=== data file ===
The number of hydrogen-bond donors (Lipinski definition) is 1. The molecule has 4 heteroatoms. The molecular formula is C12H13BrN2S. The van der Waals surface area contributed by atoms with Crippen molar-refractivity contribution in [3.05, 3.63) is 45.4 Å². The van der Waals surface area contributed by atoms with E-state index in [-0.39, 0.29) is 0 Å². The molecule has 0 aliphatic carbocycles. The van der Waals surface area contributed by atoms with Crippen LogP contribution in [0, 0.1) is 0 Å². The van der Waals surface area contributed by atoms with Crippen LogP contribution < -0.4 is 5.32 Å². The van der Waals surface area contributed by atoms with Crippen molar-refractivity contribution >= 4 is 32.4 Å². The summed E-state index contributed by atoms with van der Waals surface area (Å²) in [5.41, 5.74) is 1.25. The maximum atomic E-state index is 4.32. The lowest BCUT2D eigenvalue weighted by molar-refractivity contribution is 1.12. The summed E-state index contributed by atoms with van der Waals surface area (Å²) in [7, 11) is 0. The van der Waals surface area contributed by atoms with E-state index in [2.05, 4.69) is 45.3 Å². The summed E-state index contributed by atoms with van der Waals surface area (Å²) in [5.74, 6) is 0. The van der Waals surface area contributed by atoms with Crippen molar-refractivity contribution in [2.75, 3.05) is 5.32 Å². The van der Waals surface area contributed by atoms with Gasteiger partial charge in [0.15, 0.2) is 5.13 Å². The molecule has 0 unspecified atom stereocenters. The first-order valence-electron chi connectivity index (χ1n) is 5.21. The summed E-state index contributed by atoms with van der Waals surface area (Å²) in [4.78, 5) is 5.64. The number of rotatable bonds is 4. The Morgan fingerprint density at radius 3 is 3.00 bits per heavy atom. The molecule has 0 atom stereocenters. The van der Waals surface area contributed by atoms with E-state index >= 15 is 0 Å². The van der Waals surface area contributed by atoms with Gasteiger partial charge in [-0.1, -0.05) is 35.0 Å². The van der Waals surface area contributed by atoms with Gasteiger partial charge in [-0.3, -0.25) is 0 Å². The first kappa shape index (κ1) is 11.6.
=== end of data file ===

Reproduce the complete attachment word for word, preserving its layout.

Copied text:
The number of hydrogen-bond donors (Lipinski definition) is 1. The molecule has 4 heteroatoms. The molecular formula is C12H13BrN2S. The van der Waals surface area contributed by atoms with Crippen molar-refractivity contribution in [3.05, 3.63) is 45.4 Å². The van der Waals surface area contributed by atoms with E-state index in [-0.39, 0.29) is 0 Å². The molecule has 0 aliphatic carbocycles. The van der Waals surface area contributed by atoms with Crippen LogP contribution in [0, 0.1) is 0 Å². The van der Waals surface area contributed by atoms with Crippen LogP contribution < -0.4 is 5.32 Å². The van der Waals surface area contributed by atoms with Crippen molar-refractivity contribution >= 4 is 32.4 Å². The summed E-state index contributed by atoms with van der Waals surface area (Å²) in [5.41, 5.74) is 1.25. The maximum atomic E-state index is 4.32. The lowest BCUT2D eigenvalue weighted by molar-refractivity contribution is 1.12. The summed E-state index contributed by atoms with van der Waals surface area (Å²) in [7, 11) is 0. The van der Waals surface area contributed by atoms with E-state index in [2.05, 4.69) is 45.3 Å². The summed E-state index contributed by atoms with van der Waals surface area (Å²) in [5.74, 6) is 0. The van der Waals surface area contributed by atoms with Crippen molar-refractivity contribution in [2.75, 3.05) is 5.32 Å². The van der Waals surface area contributed by atoms with Gasteiger partial charge in [0.15, 0.2) is 5.13 Å². The molecule has 0 unspecified atom stereocenters. The first-order valence-electron chi connectivity index (χ1n) is 5.21. The summed E-state index contributed by atoms with van der Waals surface area (Å²) in [4.78, 5) is 5.64. The number of rotatable bonds is 4. The Morgan fingerprint density at radius 3 is 3.00 bits per heavy atom. The molecule has 0 atom stereocenters. The van der Waals surface area contributed by atoms with E-state index >= 15 is 0 Å². The van der Waals surface area contributed by atoms with Gasteiger partial charge in [-0.1, -0.05) is 35.0 Å². The van der Waals surface area contributed by atoms with Gasteiger partial charge in [-0.3, -0.25) is 0 Å². The first kappa shape index (κ1) is 11.6.